JAMIS (Sal Crochiola, marketing): We saw the sudden explosion with Rockshox and Fox announced that they’d have forks. A lot of brands were watching the market, watching us and KHS do it, and maybe started developing a couple test bikes, and maybe that’s what spurred the two fork leaders to be on board, then that allowed it to explode. Then the tire guys, then rim and wheels guys followed suit. And that was really only in the past six months! We watch the forums a lot, and it seems like people are showing more interest as they’re hearing more about it and as our bike tests start showing up in more magazine tests. And people have been retrofitting their 26″ bikes when they can, and that’s been silently growing. We’ve been explaining it for years, but with 650B, you really have to ride it to get it. I think it’s taken the last few years for the product managers and engineers to get a 650B bike under them.

American Classic 650B rims

American Classic's 650B rim profiles.

If your brand is getting involved, when and why? What’s the strategy behind your timing – are you taking a wait and see approach or looking to lead the segment?

SPECIALIZED: We will continue to look at it but right now we are not getting involved.

SRAM: RockShox is currently in production with a Revelation fork in 650B, and our 650B Rise 40 wheelset will start production in June. Across a number of OEM brands, there were clearly expressed desires to create 650B bikes, but key components like suspension and wheels were missing from the market. With both these products, we were driven to produce these products by the requests from our OEM partners. At SRAM, we pride ourselves on offering choice to the market, and creating 650B options felt like it was supporting the idea of choice.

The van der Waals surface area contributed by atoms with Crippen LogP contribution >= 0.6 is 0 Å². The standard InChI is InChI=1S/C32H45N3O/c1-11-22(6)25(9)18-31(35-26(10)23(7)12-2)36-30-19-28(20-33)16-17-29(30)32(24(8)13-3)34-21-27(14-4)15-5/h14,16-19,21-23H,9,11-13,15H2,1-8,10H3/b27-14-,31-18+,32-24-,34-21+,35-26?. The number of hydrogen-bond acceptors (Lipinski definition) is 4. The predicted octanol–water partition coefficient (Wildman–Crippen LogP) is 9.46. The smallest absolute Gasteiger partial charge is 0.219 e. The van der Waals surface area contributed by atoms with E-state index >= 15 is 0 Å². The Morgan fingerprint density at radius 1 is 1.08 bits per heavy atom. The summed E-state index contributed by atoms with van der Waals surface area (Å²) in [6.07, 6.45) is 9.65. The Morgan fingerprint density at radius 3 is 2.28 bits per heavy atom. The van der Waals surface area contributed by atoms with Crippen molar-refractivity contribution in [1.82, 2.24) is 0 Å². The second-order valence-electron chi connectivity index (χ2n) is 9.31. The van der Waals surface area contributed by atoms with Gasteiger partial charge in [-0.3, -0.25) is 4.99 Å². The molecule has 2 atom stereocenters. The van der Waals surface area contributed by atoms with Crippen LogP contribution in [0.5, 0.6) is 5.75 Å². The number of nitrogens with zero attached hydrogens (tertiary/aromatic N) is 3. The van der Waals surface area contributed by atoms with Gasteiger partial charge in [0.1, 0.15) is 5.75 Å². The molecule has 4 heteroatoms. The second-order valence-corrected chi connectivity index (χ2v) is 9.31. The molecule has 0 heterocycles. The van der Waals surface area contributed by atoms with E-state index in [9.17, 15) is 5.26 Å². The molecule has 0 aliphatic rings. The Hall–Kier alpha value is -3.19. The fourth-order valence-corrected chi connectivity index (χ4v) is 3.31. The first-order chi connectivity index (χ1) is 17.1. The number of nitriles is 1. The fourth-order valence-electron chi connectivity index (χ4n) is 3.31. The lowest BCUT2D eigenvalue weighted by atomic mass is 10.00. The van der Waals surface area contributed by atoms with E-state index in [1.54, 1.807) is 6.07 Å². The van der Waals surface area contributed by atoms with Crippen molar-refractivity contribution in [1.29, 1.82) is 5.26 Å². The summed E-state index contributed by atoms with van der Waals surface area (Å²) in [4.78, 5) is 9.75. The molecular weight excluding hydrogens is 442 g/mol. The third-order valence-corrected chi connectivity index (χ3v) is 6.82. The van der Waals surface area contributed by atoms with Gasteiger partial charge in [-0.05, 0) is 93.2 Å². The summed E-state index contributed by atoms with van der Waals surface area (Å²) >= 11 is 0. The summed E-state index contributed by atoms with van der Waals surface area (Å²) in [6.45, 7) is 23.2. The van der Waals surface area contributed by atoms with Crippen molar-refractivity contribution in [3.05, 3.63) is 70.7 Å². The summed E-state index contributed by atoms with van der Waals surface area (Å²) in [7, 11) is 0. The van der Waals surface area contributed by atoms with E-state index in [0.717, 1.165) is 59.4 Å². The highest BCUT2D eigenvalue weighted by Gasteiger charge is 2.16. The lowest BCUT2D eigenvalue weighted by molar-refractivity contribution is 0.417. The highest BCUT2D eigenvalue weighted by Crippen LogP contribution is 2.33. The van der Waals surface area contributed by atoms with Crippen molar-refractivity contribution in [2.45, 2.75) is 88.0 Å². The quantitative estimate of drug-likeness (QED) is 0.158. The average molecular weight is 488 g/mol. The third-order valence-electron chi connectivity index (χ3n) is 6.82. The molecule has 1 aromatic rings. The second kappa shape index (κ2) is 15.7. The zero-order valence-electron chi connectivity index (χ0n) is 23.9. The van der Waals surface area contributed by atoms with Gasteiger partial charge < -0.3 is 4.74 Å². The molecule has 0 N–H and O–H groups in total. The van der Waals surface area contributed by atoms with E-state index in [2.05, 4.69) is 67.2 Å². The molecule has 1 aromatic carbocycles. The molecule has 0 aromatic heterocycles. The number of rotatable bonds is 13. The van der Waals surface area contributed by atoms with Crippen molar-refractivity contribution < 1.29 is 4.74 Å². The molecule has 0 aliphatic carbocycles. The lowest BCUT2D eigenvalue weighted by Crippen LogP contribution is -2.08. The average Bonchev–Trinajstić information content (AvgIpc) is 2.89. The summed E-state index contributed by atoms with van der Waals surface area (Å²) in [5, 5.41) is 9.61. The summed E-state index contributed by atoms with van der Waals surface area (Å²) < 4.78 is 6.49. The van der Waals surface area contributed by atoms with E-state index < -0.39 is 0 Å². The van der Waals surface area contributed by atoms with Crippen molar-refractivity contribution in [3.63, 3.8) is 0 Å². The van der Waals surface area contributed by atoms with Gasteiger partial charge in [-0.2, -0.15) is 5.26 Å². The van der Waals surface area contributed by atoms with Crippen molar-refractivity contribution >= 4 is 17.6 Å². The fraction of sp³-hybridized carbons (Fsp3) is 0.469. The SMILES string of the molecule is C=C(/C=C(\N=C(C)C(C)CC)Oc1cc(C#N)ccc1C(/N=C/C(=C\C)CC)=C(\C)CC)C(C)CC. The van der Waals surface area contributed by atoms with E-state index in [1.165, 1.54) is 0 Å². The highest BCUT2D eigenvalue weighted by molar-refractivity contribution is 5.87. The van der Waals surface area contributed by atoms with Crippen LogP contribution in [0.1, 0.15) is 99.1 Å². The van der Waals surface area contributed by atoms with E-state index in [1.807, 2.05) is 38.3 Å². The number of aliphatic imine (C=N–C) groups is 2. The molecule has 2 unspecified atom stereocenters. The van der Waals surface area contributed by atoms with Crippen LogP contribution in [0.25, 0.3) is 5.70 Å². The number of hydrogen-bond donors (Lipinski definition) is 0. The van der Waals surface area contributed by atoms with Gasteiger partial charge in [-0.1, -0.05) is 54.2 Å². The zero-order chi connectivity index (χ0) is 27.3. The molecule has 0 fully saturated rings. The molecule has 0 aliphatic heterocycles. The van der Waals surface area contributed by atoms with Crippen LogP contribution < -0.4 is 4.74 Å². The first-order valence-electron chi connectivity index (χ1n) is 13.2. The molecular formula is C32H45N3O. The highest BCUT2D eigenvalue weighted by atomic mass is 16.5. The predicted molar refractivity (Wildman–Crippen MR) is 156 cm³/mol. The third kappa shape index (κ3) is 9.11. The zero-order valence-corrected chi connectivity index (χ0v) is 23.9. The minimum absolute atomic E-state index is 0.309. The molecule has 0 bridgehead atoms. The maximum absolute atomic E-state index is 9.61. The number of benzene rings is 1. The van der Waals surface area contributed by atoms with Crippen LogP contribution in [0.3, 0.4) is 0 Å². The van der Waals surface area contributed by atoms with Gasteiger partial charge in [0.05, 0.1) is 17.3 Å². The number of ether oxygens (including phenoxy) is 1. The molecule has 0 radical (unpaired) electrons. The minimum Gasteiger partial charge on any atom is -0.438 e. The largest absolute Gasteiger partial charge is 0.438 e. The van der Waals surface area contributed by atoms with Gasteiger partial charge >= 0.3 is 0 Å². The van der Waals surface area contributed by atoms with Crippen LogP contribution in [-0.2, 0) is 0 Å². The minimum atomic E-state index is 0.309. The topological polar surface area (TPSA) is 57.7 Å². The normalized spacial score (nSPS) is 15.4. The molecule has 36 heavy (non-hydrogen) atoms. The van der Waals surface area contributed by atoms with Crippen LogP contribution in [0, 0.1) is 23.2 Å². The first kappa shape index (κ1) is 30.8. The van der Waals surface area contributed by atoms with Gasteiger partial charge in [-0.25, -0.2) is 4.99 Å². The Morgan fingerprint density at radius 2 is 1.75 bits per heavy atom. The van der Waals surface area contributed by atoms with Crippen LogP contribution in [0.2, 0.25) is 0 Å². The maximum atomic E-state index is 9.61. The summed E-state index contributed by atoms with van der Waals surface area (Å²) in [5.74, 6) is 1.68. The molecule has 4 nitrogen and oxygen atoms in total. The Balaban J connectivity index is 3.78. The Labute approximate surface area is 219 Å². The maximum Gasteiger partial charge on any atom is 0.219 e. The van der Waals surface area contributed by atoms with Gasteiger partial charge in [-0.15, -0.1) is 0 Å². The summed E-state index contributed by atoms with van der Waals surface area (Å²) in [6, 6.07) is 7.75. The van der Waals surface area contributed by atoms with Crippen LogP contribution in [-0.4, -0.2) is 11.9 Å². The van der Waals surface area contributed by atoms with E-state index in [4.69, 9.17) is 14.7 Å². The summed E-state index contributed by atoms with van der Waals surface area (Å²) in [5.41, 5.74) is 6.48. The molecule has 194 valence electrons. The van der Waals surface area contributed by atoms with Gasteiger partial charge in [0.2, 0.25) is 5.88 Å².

CONTINENTAL: Way too big to ignore, every major interest is taking the step. We plan to support the dimension with multiple patterns, widths and versions.

PIVOT: We will be in this segment for sure, but it won’t just be a 26” bike adapted for 650. I consider it an all new platform that needs to be developed properly from the ground up.

CANNONDALE/GT: GT is actively looking at 650B for the future for potential use, but it’s a little too early to say if/when these would make our product line.

AMERICAN CLASSIC: We have had 650B for about + 3 years. This is our SECOND generation of 650B. We have 3 new wheel models and one rim only model coming out at Eurobike and available for early autumn 2012. Wheels are RACE 650B tubeless, All Mountain 650B Tubeless, Terrain 650b Tubeless and the new tubeless rim project “Disc 101” tubeless 650B 32h.

SCHWALBE: Schwalbe released its first 650B tire in 2009 the Racing Ralph we did not receive a whole lot of requests for the tire and we almost retired the mold this year but with all the interest we decided to keep it. Schwalbe has always believed in being an innovator we started working on other options last year which is why we will have a full complement of 650B tires in 2013.

KENDA: We are already in the market with the Nevegal 2.10 and 2.35, we never stopped production on it. We are also developing three new tires for the 650B segment, the Karma 650Bx2.00 having already been shown at Sea Otter this year, in both tube type and tubeless ready SCT constructions. As one of the leading tire manufacturers we plan on being a leader in the 650B segment too.

MRP/WHITE BROTHERS: White Brothers helped Kirk Pacenti pioneer this segment by doing the first 27.5” x 100mm travel fork in 2006.